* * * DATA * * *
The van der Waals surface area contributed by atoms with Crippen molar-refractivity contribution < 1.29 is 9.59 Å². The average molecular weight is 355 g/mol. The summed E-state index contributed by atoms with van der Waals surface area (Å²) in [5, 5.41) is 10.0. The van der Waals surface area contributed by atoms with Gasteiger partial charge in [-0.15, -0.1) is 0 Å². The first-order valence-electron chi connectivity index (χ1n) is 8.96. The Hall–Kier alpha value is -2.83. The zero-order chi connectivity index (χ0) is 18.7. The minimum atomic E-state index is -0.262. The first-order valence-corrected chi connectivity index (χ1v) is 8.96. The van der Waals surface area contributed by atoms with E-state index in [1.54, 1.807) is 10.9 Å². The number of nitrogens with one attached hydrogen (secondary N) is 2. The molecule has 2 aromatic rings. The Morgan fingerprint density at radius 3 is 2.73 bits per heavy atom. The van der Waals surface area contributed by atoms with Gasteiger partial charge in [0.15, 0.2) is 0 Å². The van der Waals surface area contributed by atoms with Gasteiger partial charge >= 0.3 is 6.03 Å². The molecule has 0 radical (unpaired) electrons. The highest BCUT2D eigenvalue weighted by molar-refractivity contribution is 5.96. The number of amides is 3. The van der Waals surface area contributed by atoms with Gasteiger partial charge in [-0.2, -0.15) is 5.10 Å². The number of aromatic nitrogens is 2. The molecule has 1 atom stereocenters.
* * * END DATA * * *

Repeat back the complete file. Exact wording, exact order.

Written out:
The van der Waals surface area contributed by atoms with Crippen molar-refractivity contribution < 1.29 is 9.59 Å². The average molecular weight is 355 g/mol. The summed E-state index contributed by atoms with van der Waals surface area (Å²) in [5, 5.41) is 10.0. The van der Waals surface area contributed by atoms with Gasteiger partial charge in [-0.15, -0.1) is 0 Å². The first-order valence-electron chi connectivity index (χ1n) is 8.96. The Hall–Kier alpha value is -2.83. The zero-order chi connectivity index (χ0) is 18.7. The minimum atomic E-state index is -0.262. The first-order valence-corrected chi connectivity index (χ1v) is 8.96. The van der Waals surface area contributed by atoms with E-state index in [1.54, 1.807) is 10.9 Å². The number of nitrogens with one attached hydrogen (secondary N) is 2. The molecule has 2 aromatic rings. The Morgan fingerprint density at radius 3 is 2.73 bits per heavy atom. The van der Waals surface area contributed by atoms with Gasteiger partial charge in [0.15, 0.2) is 0 Å². The van der Waals surface area contributed by atoms with Gasteiger partial charge >= 0.3 is 6.03 Å². The molecule has 0 radical (unpaired) electrons. The highest BCUT2D eigenvalue weighted by molar-refractivity contribution is 5.96. The number of amides is 3. The van der Waals surface area contributed by atoms with Gasteiger partial charge in [-0.2, -0.15) is 5.10 Å². The number of aromatic nitrogens is 2. The molecule has 1 atom stereocenters.